Finding Your Way One Corpse at a Time
Badfly Interactive boasts Dead Effect 2 as having ten plus hours of solo gameplay with the possibility of co-op gameplay in the future, giving this VR shooter a crazy amount of replay value on top of an already impressive single player campaign. The groundwork is already evident by looking at their mission selection and setup design choices. Once a mission is offered, you can access it any number of times from a map of the ship in your character staging area. This is also where you access the various shops, upgrade menus, and quests. Once selected, you can choose a difficulty setting ranging from “Easy” to “Hell” before you launch into the mission zone. This is definitely a multiplayer friendly design, and the higher level difficulties offer better loot, providing an incentive to replay once your character is more developed in both single and co-op gameplay.
On the Move
Dead Effect 2 has both free movement and teleport movement available at the same time through the trackpads on the Vives controllers. The only trouble I ran into with movement was that backing up could sometimes be tricky. I would start to back up but then just stop dead in my tracks. Being forced to turn tail and run during later levels in places where I should have been able to backpedal and keep shooting was disappointing, but there is no shame in a tactical retreat when demons start jumping over guard rails in your direction (I barely screamed at all though). The other controls will be familiar to most by now. You interact with objects through touch and grip, and use your trigger to fire. The touch controls really make the various menus and keypads in this game feel natural.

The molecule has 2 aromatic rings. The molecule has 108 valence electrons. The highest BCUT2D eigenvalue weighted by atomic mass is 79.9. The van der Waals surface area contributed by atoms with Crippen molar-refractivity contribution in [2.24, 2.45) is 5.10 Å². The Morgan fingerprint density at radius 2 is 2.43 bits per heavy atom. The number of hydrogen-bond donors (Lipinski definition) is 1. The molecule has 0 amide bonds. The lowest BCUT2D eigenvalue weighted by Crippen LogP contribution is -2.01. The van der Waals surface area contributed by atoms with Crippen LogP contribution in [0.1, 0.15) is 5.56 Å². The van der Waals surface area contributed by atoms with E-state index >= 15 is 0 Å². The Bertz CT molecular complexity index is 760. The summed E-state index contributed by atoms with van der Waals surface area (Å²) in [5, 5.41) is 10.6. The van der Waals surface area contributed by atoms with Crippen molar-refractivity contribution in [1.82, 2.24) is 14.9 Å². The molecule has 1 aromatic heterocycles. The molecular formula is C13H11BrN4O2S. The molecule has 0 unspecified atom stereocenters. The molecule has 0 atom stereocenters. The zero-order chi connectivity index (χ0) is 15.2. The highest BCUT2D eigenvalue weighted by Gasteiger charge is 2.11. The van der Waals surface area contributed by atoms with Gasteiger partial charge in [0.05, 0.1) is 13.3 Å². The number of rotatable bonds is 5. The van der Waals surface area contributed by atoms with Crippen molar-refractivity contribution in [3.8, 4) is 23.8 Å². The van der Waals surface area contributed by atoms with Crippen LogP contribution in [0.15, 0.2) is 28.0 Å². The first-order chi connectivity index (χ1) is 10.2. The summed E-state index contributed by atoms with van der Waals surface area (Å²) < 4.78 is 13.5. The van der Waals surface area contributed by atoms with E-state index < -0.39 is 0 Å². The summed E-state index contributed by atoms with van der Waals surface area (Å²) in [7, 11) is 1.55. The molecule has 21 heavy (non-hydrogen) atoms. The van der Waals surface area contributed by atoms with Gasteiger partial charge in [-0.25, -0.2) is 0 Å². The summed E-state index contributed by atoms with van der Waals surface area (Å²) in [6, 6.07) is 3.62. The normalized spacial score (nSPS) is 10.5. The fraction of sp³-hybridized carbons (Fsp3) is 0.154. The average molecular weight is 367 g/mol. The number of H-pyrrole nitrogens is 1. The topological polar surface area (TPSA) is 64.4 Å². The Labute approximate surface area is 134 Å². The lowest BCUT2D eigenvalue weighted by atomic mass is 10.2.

I would have liked a little more balance while using the various types of weapons during gameplay. The guns seem to kick excessively on screen while the feedback through the controllers is very low, and the mix makes the experience odd. The melee weapons could also use a stronger feedback when you chop or stab into something. I am not saying that simply because I am a little twisted in the old noodle; that feedback goes a long way to enforce the overall VR experience.
She’s Got the Look
Graphically, this game is easy on the eyes with an almost Doom 3 vibe. The various environments make each level unique and creepy enough to keep you looking over your shoulder. The gore and monsters are definitely good quality, but the friendly NPCs have a very odd and rigid appearance, which is unfortunate because you will be spending a fair amount of time interacting with them. I would have almost preferred a cool looking robot to the first NPC you come across; she looks like a Half-Life scientist in drag, but with no soul. The various weapons all have their own flavor and look fantastic. Oh, and most importantly, you have actual arms! No running around with floating guns in this game (seriously devs, floating guns are just ridiculous) so thank you, Badfly devs, for that.